3. RESULTS

All the implanted fixtures reached osseointegration and received prosthesis. All samples had D2 and D3: 29 (51.79%) samples had D2 bone quality and 27 (48.21%) samples had D3. This selection was because of D1 and D4 bone qualities are easy to recognize by tactile sense of the surgeon and the difficulties in practice is for determination between D2 and D3 bone types [18].

Mean BV/TV in D2 was 0.59% (SE= 0.04) and in D3 was 0.49% (SE=0.05). The difference was 0.10% (SE=0.06) and this difference was not statistically significant. (P-value =0.13) Mean thickness of superficial cortical plate in D2 was 1481.80 µm(SE= 152.68) and in D3 was 1138.51 µm (SE=120.14). The difference was 343.29 µm (SE=189.17) and this difference was marginally significant. (P-value= 0.07) Mean Number of haversian canals in D2 was 23.88 (SE=4.81) and in D3 was 14.67 (SE=3.71). The difference was 9.21 (SE=3.32) and this difference was statistically significant. (P-value= 0.05)

Mean thickness of haversian channels in D2 was 167.17 µm(SE=21.69) and in D3 was 268.62 µm (SE=58.57). The difference was 101.45 µm (SE=69.97) and this difference was not significant. (P-value= 0.15) Mean trabecular thickness of cancellous bone in D2 was 171.33 µm(SE=10.19) and in D3 was 162.61 µm (SE=12.56). The difference was 8.72 µm (SE=11.95) and this difference was not significant. (P-value= 0.47) The Mean trabecular number of cancellous bone in D2 was 20.00 (SE=1.03) and in D3 was 19.33 (SE=1.48). The difference was 0.68 (SE=1.53) and this difference was not significant. (P-value= 0.66) Mean trabecular distance of cancellous bone in D2 was 142.87 µm(SE=15.91) and in D3 was 190.70 µm (SE=21.06). The difference was 48.83 µm (SE=24.80) and this difference was marginally significant. (P-value= 0.05) (Table 2).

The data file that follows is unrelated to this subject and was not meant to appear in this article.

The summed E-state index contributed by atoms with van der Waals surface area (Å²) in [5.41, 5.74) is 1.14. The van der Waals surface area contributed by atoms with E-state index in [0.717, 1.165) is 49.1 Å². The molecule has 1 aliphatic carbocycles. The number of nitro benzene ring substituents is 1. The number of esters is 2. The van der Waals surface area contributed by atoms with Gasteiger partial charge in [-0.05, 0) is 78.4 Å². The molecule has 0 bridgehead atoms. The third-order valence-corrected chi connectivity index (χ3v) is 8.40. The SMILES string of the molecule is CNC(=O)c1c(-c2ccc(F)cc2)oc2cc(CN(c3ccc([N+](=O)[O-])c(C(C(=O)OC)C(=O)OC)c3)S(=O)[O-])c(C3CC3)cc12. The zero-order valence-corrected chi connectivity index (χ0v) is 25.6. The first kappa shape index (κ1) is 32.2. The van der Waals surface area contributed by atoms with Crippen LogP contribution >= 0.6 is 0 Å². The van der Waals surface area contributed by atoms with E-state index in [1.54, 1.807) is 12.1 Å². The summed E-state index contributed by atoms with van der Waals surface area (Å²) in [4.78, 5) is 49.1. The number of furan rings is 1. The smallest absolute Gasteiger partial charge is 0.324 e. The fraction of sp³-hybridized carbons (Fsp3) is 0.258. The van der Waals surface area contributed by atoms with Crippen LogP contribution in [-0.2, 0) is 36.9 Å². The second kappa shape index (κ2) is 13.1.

Table 2. Results.
D2 D3
Mean SD Mean SD
Bone volume density/Trabecular bone volume 0.59% 0.04 0.49% 0.05
Thickness of superficial cortical plate 1481.80 152.68 1138.51 120.14
Number of haversian channels 23.88 4.81 14.67 3.71
Thickness of haversian channels 167.17 21.69 268.62 58.57
Trabecular thickness of cancellous bone 171.33 10.19 162.61 12.56
Trabecular number of cancellous bone 20.00 1.03 19.33 1.48
Trabecular distance of cancellous bone 142.87 15.91 190.70 21.06

4. DISCUSSION

In this study, we compared two approaches for evaluation of bone density in implant site.

  • 1- Bone quality assessment via evaluation of histomorphometric analysis of bone samples from implanting sites.
  • 2-Bone quality assessment based on a tactile sense of the surgeon according to Misch.The Bone volume assessment is the gold standard in different techniques, but it requires biopsies from implanting bed, and also the results can’t be used in surgery time [27, 28]. Indeed the most popular approach in evaluation of bone quality at the time of implant surgery is the classification of Misch based on the tactile sense of the surgeon. Also, bone assessment based on a tactile sense of the surgeon feedback is the simplest approach [28]. Precise survey of implant recipient site is essential for treatment planning [30, 31]. Therefore, it is necessary for evaluation of the relationship between the gold standard and the simplest approach.

In our study the correlation between the tactile sense of the surgeon and the mean superficial cortical bone thickness, haversian canal number and trabecular distance was statistically significant and the correlation between BV/TV and tactile sense of the surgeon was not statistically significant. It is shown that mean BV/TV in D2 bone quality was higher than D3 bone quality.